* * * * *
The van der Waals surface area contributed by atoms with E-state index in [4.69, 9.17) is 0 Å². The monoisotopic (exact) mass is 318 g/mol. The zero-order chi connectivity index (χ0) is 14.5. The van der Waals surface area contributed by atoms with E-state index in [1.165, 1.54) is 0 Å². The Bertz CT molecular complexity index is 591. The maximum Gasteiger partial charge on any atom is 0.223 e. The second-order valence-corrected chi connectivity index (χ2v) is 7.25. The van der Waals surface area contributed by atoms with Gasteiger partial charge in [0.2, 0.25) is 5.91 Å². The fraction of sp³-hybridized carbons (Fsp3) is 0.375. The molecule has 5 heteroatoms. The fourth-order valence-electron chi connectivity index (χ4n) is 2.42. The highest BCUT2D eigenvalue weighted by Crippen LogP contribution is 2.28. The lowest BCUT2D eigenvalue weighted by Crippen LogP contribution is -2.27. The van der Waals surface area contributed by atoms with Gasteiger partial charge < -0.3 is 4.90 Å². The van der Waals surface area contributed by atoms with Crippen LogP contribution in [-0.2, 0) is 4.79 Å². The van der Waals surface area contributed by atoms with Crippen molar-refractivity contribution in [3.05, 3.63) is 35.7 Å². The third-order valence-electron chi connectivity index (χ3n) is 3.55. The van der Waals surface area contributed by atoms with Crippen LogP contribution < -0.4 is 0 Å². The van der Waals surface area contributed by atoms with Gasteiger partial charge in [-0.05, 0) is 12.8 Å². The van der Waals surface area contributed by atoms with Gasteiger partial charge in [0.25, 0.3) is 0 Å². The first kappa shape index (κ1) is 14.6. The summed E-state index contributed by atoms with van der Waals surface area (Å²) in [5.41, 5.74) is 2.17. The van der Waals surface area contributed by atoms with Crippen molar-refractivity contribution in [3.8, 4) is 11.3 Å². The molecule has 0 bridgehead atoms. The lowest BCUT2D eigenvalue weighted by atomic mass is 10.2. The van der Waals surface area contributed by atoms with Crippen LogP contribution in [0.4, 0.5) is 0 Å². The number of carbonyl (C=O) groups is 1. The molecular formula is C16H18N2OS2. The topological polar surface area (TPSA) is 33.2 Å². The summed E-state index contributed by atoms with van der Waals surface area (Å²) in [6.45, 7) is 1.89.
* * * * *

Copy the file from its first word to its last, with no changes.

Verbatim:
The van der Waals surface area contributed by atoms with E-state index in [4.69, 9.17) is 0 Å². The monoisotopic (exact) mass is 318 g/mol. The zero-order chi connectivity index (χ0) is 14.5. The van der Waals surface area contributed by atoms with E-state index in [1.165, 1.54) is 0 Å². The Bertz CT molecular complexity index is 591. The maximum Gasteiger partial charge on any atom is 0.223 e. The second-order valence-corrected chi connectivity index (χ2v) is 7.25. The van der Waals surface area contributed by atoms with Gasteiger partial charge in [0.2, 0.25) is 5.91 Å². The fraction of sp³-hybridized carbons (Fsp3) is 0.375. The molecule has 5 heteroatoms. The fourth-order valence-electron chi connectivity index (χ4n) is 2.42. The highest BCUT2D eigenvalue weighted by Crippen LogP contribution is 2.28. The lowest BCUT2D eigenvalue weighted by Crippen LogP contribution is -2.27. The van der Waals surface area contributed by atoms with Gasteiger partial charge < -0.3 is 4.90 Å². The van der Waals surface area contributed by atoms with Crippen LogP contribution in [-0.2, 0) is 4.79 Å². The van der Waals surface area contributed by atoms with Crippen molar-refractivity contribution in [3.05, 3.63) is 35.7 Å². The third-order valence-electron chi connectivity index (χ3n) is 3.55. The van der Waals surface area contributed by atoms with Crippen LogP contribution < -0.4 is 0 Å². The van der Waals surface area contributed by atoms with Gasteiger partial charge in [-0.05, 0) is 12.8 Å². The van der Waals surface area contributed by atoms with Gasteiger partial charge in [0.25, 0.3) is 0 Å². The first kappa shape index (κ1) is 14.6. The summed E-state index contributed by atoms with van der Waals surface area (Å²) in [5.41, 5.74) is 2.17. The van der Waals surface area contributed by atoms with Crippen molar-refractivity contribution in [3.8, 4) is 11.3 Å². The molecule has 0 bridgehead atoms. The lowest BCUT2D eigenvalue weighted by atomic mass is 10.2. The van der Waals surface area contributed by atoms with Crippen LogP contribution in [0.4, 0.5) is 0 Å². The number of carbonyl (C=O) groups is 1. The molecular formula is C16H18N2OS2. The topological polar surface area (TPSA) is 33.2 Å². The summed E-state index contributed by atoms with van der Waals surface area (Å²) in [6.45, 7) is 1.89.